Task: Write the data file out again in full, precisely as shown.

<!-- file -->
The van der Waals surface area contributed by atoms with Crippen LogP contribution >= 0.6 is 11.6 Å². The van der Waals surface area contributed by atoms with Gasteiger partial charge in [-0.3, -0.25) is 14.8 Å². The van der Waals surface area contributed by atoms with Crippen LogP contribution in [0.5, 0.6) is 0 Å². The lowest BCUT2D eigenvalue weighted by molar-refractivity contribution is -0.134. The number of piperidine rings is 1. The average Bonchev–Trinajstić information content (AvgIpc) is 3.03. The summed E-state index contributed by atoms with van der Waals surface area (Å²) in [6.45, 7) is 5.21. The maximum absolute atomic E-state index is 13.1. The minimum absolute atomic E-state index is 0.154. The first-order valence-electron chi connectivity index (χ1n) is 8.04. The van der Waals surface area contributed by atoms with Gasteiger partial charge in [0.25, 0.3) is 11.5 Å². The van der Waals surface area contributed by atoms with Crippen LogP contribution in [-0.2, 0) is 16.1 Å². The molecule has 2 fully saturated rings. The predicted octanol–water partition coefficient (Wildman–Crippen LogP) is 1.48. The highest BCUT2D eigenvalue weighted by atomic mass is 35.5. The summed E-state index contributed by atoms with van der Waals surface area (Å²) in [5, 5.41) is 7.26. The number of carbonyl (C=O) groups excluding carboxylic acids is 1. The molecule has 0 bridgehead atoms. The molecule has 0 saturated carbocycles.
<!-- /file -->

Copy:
The van der Waals surface area contributed by atoms with Crippen LogP contribution >= 0.6 is 11.6 Å². The van der Waals surface area contributed by atoms with Gasteiger partial charge in [-0.3, -0.25) is 14.8 Å². The van der Waals surface area contributed by atoms with Crippen LogP contribution in [0.5, 0.6) is 0 Å². The lowest BCUT2D eigenvalue weighted by molar-refractivity contribution is -0.134. The number of piperidine rings is 1. The average Bonchev–Trinajstić information content (AvgIpc) is 3.03. The summed E-state index contributed by atoms with van der Waals surface area (Å²) in [6.45, 7) is 5.21. The maximum absolute atomic E-state index is 13.1. The minimum absolute atomic E-state index is 0.154. The first-order valence-electron chi connectivity index (χ1n) is 8.04. The van der Waals surface area contributed by atoms with Gasteiger partial charge in [0.25, 0.3) is 11.5 Å². The van der Waals surface area contributed by atoms with Crippen LogP contribution in [-0.2, 0) is 16.1 Å². The molecule has 2 fully saturated rings. The predicted octanol–water partition coefficient (Wildman–Crippen LogP) is 1.48. The highest BCUT2D eigenvalue weighted by atomic mass is 35.5. The summed E-state index contributed by atoms with van der Waals surface area (Å²) in [5, 5.41) is 7.26. The number of carbonyl (C=O) groups excluding carboxylic acids is 1. The molecule has 0 bridgehead atoms. The molecule has 0 saturated carbocycles.